If you know that your boss is going to be giving you a bonus at the end of the year, congratulations! Getting a holiday bonus is one of the perks of working at a company through the end of the calendar year. You can use your bonus for Christmas presents, holiday vacations and more. But if you want to take full advantage of your holiday bonus, it’s important for you to be well-informed about holiday gift taxes. Here is some helpful information to know about your holiday bonus so you comply with all tax laws. And get the most of your money.
A Tax Guide to Your Holiday Bonus
Cash Bonuses as Supplemental Income
According to the IRS, bonuses that are not given as part of your normal wages are considered to be supplemental income. The IRS considers them a discretionary addition to your normal wages. This means the IRS taxes them separately from the rest of the income you earn. They will tax your bonus at a flat rate of 25 percent.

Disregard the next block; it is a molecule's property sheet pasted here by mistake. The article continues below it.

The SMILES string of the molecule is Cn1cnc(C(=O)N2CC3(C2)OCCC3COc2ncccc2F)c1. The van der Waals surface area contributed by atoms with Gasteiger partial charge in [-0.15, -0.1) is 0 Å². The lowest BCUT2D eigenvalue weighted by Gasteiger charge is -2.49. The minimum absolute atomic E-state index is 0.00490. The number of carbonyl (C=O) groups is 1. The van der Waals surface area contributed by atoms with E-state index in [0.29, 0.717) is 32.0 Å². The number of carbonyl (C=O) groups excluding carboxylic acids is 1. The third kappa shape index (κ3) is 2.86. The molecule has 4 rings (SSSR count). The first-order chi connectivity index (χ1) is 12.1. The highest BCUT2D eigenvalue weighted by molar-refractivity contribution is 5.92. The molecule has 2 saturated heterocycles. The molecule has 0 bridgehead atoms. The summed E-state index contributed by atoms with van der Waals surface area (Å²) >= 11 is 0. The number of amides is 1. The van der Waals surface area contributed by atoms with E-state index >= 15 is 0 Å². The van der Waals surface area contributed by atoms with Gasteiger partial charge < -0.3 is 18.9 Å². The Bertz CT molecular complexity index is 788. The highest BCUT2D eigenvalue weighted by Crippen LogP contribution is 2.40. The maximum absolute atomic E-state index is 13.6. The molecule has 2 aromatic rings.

Cash Bonuses as Part of Wages
If your boss chooses to give you a bonus as part of your wages, then you’ll pay the normal amount of withholding you usually do — except on the aggregate of your paycheck and your bonus together. This can mean the IRS ends up taxing you at a higher rate than they would your normal paycheck.
Non-Cash Bonuses Are Usually Non-Taxable
If your boss gives you a non-cash bonus, like a gift or a fruitcake, they will usually not count as taxable. However, if you can convert the gift to cash, like a gift card, that gift might actually be taxable. Check with your accountant or your company’s accounting department when you receive it. This way, you can make sure you don’t owe any taxes for it.
The Holiday Bonus and Your Tax Return
Once you’ve figured out what taxes you owe for your holiday bonus, set those aside — then go out and use it! There are so many ways you can benefit from a bonus, including adding more to a retirement account, or taking that vacation you’ve been putting off.